Those corporate years were not my best summers.  But even in the days of sweating buckets during my walk to the train station in humid August, I could appreciate summer for what it wasn't: namely, winter.  No shoveling snow.  No lost gloves.  No Seasonal Affective Disorder. 

And summer becomes infinitely more important once you have a child. Parents in warmer climates may not realize this, but being cooped up indoors all winter with a baby or small child is not great for your mental health.  You long for the days when you can just pop out your back door for a walk.  A walk ... is that too much to ask?! 

Then when the child becomes a toddler, the battle of the coats begins, and you find yourself on a gray January day, fantasizing about July when you can just pop a pair of sandals on your kid and head out the door.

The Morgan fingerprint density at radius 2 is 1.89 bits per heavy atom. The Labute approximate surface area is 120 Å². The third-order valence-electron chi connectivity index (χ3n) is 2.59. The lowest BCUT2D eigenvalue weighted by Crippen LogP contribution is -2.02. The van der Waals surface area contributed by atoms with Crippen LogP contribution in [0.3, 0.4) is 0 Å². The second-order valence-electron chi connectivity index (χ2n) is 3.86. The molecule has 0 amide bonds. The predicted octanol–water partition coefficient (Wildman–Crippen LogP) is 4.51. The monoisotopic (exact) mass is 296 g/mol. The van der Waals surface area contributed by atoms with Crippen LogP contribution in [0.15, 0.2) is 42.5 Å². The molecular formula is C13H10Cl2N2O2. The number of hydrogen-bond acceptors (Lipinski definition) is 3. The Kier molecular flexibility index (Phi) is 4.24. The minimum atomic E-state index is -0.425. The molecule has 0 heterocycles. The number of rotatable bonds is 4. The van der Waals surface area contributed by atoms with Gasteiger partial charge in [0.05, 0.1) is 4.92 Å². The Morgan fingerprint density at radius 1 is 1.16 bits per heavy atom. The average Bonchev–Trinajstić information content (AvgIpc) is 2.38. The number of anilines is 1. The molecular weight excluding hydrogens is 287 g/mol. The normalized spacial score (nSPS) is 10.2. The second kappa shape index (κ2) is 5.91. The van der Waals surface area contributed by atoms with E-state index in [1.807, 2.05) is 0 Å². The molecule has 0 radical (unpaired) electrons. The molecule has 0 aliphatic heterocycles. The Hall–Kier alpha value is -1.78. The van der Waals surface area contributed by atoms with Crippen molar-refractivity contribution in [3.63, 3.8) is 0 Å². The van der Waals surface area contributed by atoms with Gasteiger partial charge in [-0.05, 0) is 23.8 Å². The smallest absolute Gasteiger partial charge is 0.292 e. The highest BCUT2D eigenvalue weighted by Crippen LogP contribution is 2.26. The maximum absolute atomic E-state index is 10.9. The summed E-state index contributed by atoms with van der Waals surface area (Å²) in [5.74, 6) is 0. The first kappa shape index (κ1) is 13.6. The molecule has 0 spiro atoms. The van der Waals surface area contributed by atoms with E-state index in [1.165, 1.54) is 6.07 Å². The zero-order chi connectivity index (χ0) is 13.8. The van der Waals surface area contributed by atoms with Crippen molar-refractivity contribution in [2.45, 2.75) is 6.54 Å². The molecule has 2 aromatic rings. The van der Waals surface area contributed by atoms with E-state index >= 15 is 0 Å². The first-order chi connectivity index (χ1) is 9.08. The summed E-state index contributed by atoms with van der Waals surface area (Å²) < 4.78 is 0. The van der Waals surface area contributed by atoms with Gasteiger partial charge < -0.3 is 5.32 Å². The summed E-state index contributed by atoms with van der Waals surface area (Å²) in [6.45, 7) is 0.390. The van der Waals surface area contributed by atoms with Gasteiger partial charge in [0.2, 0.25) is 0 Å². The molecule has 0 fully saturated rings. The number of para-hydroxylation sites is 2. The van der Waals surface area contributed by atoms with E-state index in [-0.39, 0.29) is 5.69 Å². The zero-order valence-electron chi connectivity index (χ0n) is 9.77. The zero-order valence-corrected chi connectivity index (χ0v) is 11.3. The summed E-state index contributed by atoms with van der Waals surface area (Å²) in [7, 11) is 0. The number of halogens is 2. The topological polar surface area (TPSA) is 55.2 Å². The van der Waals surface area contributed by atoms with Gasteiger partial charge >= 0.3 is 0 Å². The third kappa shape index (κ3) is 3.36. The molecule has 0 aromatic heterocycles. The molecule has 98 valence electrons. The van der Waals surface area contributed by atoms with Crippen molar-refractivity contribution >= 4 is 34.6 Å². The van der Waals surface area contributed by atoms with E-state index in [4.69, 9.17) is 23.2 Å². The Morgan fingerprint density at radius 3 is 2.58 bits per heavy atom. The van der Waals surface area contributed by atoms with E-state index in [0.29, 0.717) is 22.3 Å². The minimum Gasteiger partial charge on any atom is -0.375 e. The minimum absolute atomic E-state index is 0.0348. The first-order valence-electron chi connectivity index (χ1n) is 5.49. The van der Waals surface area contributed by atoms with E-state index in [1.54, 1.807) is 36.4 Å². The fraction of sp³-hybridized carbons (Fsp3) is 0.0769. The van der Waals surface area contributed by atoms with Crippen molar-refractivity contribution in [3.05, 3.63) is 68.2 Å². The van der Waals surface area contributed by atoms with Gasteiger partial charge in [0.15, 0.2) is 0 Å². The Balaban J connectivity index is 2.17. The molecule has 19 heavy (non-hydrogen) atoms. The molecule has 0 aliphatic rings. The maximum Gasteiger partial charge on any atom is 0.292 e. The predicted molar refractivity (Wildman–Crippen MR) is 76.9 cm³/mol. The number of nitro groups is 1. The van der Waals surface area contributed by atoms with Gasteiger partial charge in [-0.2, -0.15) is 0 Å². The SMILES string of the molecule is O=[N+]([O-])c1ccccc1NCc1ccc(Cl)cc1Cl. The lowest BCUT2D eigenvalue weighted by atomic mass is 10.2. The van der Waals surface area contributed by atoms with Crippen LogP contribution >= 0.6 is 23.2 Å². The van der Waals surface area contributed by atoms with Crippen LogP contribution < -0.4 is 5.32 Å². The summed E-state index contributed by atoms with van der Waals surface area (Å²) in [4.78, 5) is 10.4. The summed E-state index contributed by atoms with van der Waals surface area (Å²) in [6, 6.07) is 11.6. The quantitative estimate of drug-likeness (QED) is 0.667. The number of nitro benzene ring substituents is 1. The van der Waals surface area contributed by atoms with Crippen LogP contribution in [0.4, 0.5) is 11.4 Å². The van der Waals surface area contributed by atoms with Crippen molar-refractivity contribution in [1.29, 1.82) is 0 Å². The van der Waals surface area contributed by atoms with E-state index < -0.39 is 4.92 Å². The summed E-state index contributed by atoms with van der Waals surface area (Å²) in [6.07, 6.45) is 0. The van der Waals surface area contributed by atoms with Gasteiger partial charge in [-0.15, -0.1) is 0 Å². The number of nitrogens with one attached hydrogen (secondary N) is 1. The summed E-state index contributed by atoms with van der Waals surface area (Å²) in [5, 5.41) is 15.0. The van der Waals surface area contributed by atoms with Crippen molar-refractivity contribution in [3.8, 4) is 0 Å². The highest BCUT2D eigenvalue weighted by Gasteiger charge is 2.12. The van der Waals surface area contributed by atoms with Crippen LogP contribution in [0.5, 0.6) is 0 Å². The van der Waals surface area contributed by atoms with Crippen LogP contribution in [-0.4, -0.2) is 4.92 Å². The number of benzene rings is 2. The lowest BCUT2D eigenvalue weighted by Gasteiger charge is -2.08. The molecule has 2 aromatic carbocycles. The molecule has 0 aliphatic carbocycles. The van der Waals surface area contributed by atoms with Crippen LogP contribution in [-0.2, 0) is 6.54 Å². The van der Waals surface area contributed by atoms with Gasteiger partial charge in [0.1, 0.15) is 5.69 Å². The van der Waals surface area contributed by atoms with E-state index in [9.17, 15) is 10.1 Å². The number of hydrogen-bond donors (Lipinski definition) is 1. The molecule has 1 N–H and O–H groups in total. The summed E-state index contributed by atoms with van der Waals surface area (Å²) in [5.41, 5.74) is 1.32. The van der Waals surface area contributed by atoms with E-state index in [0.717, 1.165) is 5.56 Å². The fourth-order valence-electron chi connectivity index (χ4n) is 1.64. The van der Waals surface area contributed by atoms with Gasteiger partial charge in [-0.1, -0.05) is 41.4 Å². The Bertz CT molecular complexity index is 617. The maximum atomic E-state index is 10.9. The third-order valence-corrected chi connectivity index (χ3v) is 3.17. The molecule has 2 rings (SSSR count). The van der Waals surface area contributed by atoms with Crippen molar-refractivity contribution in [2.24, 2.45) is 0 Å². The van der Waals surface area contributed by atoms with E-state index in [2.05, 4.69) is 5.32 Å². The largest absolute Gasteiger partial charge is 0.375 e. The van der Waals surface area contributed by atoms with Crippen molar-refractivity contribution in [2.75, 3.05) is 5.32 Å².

So longed for is summer, that it is no surprise that it feels like it takes summer forever to get here.  When it's May 1 and you're still wearing your winter coat, you doubt summer will ever come, and your doubts are only intensified when you're freezing your ass off Memorial Day weekend on the opening day of the pool. 

And then summer finally arrives, and you get this feeling like you must soak up every last second of it. 

We must go to the pool every afternoon!  We must go to the park, the zoo, the splash pad, and the amusement park ... at least twice!  Never mind that you're tired!  No, you can't stay in and watch TV!  You can do that in January!

This excessive use of exclamation points is making me exhausted. 

And that, my friends, is my sad admission:

I'm tired of summer. 

I know, I know, I know.  I just went through a paragraphs-long explanation of why summer is just the greatest season ever.  How could I be tired of it?